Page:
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New on view in the Asian gallery

We’ve completed our yearly rotation of light-sensitive works in the Asian gallery. There’s quite a variety this year, including hanging scrolls; a six-fold screen; Japanese prints, drawings, and katagami (stencils for dyeing fabric); Indian miniatures; and an Indonesian shadow puppet. We’ve also unrolled the contemporary Chinese handscroll Migrants of the Three Gorges Dam to show its sobering finale. Please stop by to see and enjoy these treasures from our permanent collection.

The Kitano Shrine

“The Kitano Shrine”

The Kitano Shrine
Watercolor and ink with gold leaf
Gift of the Xerox Corporation, 90.6

This screen shows the Kitano shrine, which had been a popular destination for religious pilgrims in Japan from the earliest medieval times. In the second panel from the right, an inscription on the plaque at the gate identifies the shrine. The setting shows a large crowd of people drawn from all levels of Japanese society pouring into the shrine precinct on a festival day. While richly dressed aristocrats and their retinues approach the shrine, other visitors engage in pastimes such as archery and dancing.

Screens like this were produced in Japan almost from the beginning of her history. They became an indispensable element of domestic architecture and of Japanese life, serving as both utilitarian room dividers and as treasured works of art.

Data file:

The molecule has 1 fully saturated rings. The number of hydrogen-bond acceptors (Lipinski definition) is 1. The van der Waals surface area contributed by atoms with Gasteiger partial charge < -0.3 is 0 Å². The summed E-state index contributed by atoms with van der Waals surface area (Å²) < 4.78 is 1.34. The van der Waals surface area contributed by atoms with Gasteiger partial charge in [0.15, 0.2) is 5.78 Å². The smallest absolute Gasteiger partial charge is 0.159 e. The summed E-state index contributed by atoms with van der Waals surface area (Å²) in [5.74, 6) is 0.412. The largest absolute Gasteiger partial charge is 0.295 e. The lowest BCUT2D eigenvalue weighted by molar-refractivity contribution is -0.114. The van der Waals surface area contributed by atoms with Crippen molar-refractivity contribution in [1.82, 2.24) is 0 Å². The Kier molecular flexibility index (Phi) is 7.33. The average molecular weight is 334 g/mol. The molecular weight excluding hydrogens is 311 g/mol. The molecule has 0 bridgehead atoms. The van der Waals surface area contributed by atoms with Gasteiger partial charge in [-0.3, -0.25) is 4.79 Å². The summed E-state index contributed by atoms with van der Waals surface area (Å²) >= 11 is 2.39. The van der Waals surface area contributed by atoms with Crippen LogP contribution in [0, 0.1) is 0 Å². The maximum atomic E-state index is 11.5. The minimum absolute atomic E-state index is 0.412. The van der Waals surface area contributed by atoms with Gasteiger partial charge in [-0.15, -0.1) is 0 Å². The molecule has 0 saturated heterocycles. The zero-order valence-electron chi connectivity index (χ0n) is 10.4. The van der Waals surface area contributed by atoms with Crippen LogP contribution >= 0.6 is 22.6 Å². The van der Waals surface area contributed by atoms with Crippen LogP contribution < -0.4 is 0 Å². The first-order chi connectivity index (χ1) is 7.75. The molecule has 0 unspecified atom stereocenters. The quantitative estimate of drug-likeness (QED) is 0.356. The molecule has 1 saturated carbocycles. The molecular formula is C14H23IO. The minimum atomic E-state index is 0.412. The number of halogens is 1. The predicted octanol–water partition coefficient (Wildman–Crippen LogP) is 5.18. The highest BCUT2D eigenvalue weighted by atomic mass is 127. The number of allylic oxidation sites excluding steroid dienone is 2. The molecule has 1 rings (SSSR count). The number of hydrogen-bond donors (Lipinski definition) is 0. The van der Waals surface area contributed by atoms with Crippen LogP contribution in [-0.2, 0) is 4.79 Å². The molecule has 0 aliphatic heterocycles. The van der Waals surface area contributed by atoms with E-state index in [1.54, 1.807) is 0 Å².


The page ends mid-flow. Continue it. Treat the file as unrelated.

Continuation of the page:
[Gallery label text, 2006]

Shadow Puppet (Wayang Kulit)

“Wayang Kulit” (Shadow Puppet)

Wayang Kulit
Javanese Recreational Artifact
Carved and colored buffalo hide with carved horn handles
Gift of Mr. and Mrs. Benjamin Forman, 37.18.1

Bird of the Quail Family on One Foot Japanese, 1700s

“Bird of the Quail Family on One Foot”

Bird of the Quail Family on One Foot
Japanese, 18th Century
Ink, watercolor, and gouache on paper
Estates of Maurice R. and Maxine B. Forman, 96.72
Many thanks for a successful installation go to Andy Hofer, Mike Allison, and Barry Schieven of the Facilities Department, and our preparator Carol Acquilano, registrar Monica Simpson, research assistant Kerry Schauber, and curatorial intern Courtney Lippa.

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